I do love Gwen and Justin, and I want to see their stories to completion, but a break may not be a bad thing. As I kept saying last year, struggling with BALTHAZAAR, I can do it fast or I can do it well. Both aren’t happening in tandem right now.

HEX BREAKER and OLD-FASHIONED DETECTIVE WORK, the Jain Lazarus books, are still with Solstice, and I’m not sure what’s next with them; we’re in a bit of a holding pattern.

I have several play scripts and radio scripts on the slate for the year, and some film and television scripts on which I worked last year, which go out on submission this year.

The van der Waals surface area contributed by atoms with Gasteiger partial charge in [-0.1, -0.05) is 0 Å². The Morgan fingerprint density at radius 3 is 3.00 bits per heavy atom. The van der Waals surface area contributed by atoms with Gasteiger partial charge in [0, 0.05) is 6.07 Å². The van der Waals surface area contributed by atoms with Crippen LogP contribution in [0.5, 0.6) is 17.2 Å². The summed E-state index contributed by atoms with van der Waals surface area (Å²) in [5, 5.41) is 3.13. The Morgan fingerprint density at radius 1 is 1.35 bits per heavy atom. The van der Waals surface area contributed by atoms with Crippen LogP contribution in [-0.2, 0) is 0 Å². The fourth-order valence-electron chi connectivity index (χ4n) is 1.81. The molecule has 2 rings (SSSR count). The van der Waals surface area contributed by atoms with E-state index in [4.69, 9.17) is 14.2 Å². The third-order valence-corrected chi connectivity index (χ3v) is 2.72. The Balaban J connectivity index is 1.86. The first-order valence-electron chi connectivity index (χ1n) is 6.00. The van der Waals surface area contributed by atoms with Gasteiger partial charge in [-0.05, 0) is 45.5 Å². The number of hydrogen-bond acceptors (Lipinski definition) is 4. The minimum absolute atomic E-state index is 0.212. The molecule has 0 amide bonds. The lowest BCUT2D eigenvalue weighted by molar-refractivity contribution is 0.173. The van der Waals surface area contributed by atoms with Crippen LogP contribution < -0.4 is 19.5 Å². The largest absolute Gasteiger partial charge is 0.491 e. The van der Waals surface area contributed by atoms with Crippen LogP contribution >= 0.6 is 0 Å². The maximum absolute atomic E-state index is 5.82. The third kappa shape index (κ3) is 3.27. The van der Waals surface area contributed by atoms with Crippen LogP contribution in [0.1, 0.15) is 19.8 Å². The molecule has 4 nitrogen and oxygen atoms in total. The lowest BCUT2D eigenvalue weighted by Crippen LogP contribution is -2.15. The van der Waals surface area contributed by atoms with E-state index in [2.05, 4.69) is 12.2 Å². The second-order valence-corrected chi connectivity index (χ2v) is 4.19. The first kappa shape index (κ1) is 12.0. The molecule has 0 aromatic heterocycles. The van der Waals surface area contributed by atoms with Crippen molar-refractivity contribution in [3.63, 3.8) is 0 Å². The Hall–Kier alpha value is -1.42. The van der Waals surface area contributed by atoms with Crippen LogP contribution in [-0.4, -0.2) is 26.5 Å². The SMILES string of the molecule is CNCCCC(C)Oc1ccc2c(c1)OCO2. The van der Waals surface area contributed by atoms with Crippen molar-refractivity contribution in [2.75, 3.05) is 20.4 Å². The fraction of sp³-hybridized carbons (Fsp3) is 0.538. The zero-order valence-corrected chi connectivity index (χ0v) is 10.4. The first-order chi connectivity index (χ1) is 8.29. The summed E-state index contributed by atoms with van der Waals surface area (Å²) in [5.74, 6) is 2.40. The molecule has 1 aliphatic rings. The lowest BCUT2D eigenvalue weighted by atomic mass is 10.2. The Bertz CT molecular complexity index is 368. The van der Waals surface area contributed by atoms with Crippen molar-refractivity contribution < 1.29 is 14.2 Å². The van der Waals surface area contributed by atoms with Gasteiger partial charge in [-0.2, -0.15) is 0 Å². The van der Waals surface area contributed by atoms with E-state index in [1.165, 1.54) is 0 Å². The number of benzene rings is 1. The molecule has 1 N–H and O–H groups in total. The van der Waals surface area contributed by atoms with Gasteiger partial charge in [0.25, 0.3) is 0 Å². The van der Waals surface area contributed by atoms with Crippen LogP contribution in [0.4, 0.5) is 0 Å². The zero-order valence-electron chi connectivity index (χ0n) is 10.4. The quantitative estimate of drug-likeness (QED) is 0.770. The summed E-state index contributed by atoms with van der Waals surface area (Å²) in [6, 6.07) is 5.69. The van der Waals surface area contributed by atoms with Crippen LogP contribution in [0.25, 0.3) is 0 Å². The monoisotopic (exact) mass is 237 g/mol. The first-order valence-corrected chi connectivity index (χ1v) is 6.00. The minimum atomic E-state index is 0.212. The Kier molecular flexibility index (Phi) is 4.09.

The focus will be more on writing, polishing, and submitting this year, building on the previous writing, but taking me in new directions that I’ve been interested in for the past few months. That’s a positive. It moves up the timeline for me, but it’s a positive. It takes a lot of the “write as fast as possible” pressure off me – something that’s bogged me down over the past couple of years and actually interfered with my productivity, instead of increasing it.

As saddened as I am by the news, I think it’s the push I need right now. My gut tells me this is a positive in the long run.